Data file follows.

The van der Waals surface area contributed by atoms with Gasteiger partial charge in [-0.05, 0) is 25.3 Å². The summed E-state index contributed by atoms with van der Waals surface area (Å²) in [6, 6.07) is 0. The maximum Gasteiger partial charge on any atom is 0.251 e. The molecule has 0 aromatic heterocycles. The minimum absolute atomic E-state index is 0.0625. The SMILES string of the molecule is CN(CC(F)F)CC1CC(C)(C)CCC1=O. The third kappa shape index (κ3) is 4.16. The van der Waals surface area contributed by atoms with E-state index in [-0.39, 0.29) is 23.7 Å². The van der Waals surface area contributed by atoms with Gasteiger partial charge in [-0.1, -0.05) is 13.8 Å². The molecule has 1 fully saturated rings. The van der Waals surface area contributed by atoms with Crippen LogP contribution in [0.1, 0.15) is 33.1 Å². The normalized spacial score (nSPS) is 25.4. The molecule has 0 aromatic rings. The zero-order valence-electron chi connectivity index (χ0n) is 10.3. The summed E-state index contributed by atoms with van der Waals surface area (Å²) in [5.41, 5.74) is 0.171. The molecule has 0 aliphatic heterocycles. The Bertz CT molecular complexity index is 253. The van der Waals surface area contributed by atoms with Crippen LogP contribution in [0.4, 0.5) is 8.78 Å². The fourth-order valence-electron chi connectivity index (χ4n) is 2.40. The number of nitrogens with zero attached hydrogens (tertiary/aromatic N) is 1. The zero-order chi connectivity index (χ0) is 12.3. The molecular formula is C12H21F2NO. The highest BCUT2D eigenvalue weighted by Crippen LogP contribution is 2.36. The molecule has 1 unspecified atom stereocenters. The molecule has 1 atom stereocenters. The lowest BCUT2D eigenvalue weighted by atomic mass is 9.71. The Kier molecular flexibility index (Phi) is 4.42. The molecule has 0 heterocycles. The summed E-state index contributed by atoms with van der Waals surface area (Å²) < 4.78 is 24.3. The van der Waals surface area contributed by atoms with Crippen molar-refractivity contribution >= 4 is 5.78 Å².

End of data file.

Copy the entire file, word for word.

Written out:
The van der Waals surface area contributed by atoms with Gasteiger partial charge in [-0.05, 0) is 25.3 Å². The summed E-state index contributed by atoms with van der Waals surface area (Å²) in [6, 6.07) is 0. The maximum Gasteiger partial charge on any atom is 0.251 e. The molecule has 0 aromatic heterocycles. The minimum absolute atomic E-state index is 0.0625. The SMILES string of the molecule is CN(CC(F)F)CC1CC(C)(C)CCC1=O. The third kappa shape index (κ3) is 4.16. The van der Waals surface area contributed by atoms with E-state index in [-0.39, 0.29) is 23.7 Å². The van der Waals surface area contributed by atoms with Gasteiger partial charge in [-0.1, -0.05) is 13.8 Å². The molecule has 1 fully saturated rings. The van der Waals surface area contributed by atoms with Crippen LogP contribution in [0.1, 0.15) is 33.1 Å². The normalized spacial score (nSPS) is 25.4. The molecule has 0 aromatic rings. The zero-order valence-electron chi connectivity index (χ0n) is 10.3. The summed E-state index contributed by atoms with van der Waals surface area (Å²) in [5.41, 5.74) is 0.171. The molecule has 0 aliphatic heterocycles. The Bertz CT molecular complexity index is 253. The van der Waals surface area contributed by atoms with Crippen LogP contribution in [0.4, 0.5) is 8.78 Å². The fourth-order valence-electron chi connectivity index (χ4n) is 2.40. The number of nitrogens with zero attached hydrogens (tertiary/aromatic N) is 1. The zero-order chi connectivity index (χ0) is 12.3. The molecular formula is C12H21F2NO. The highest BCUT2D eigenvalue weighted by Crippen LogP contribution is 2.36. The molecule has 1 unspecified atom stereocenters. The molecule has 1 atom stereocenters. The lowest BCUT2D eigenvalue weighted by atomic mass is 9.71. The Kier molecular flexibility index (Phi) is 4.42. The molecule has 0 heterocycles. The summed E-state index contributed by atoms with van der Waals surface area (Å²) < 4.78 is 24.3. The van der Waals surface area contributed by atoms with Crippen molar-refractivity contribution >= 4 is 5.78 Å².